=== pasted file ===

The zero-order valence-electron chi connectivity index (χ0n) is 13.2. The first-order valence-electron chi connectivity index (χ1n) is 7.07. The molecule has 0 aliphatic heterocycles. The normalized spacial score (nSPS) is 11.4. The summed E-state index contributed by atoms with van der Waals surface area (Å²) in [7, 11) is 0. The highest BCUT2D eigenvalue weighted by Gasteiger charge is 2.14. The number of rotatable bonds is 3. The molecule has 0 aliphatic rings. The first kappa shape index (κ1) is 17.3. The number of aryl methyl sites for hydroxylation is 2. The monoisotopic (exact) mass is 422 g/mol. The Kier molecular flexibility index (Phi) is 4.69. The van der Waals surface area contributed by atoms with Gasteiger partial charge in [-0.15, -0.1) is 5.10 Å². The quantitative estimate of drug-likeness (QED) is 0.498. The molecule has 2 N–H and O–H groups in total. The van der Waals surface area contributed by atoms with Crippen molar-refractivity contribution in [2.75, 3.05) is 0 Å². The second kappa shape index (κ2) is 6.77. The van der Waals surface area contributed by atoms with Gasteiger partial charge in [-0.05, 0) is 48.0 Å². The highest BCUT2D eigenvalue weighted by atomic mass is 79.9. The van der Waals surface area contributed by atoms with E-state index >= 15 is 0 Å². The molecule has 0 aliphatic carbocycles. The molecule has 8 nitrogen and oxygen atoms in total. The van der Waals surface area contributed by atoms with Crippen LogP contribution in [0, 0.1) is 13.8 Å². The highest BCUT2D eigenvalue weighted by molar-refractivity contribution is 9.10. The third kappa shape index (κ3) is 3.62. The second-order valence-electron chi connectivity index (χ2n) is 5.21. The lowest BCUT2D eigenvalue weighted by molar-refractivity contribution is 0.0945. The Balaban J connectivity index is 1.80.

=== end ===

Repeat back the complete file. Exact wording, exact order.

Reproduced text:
The zero-order valence-electron chi connectivity index (χ0n) is 13.2. The first-order valence-electron chi connectivity index (χ1n) is 7.07. The molecule has 0 aliphatic heterocycles. The normalized spacial score (nSPS) is 11.4. The summed E-state index contributed by atoms with van der Waals surface area (Å²) in [7, 11) is 0. The highest BCUT2D eigenvalue weighted by Gasteiger charge is 2.14. The number of rotatable bonds is 3. The molecule has 0 aliphatic rings. The first kappa shape index (κ1) is 17.3. The number of aryl methyl sites for hydroxylation is 2. The monoisotopic (exact) mass is 422 g/mol. The Kier molecular flexibility index (Phi) is 4.69. The van der Waals surface area contributed by atoms with Gasteiger partial charge in [-0.15, -0.1) is 5.10 Å². The quantitative estimate of drug-likeness (QED) is 0.498. The molecule has 2 N–H and O–H groups in total. The van der Waals surface area contributed by atoms with Crippen molar-refractivity contribution in [2.75, 3.05) is 0 Å². The second kappa shape index (κ2) is 6.77. The van der Waals surface area contributed by atoms with Gasteiger partial charge in [-0.05, 0) is 48.0 Å². The highest BCUT2D eigenvalue weighted by atomic mass is 79.9. The van der Waals surface area contributed by atoms with E-state index >= 15 is 0 Å². The molecule has 0 aliphatic carbocycles. The molecule has 8 nitrogen and oxygen atoms in total. The van der Waals surface area contributed by atoms with Crippen LogP contribution in [0, 0.1) is 13.8 Å². The highest BCUT2D eigenvalue weighted by molar-refractivity contribution is 9.10. The third kappa shape index (κ3) is 3.62. The second-order valence-electron chi connectivity index (χ2n) is 5.21. The lowest BCUT2D eigenvalue weighted by molar-refractivity contribution is 0.0945. The Balaban J connectivity index is 1.80.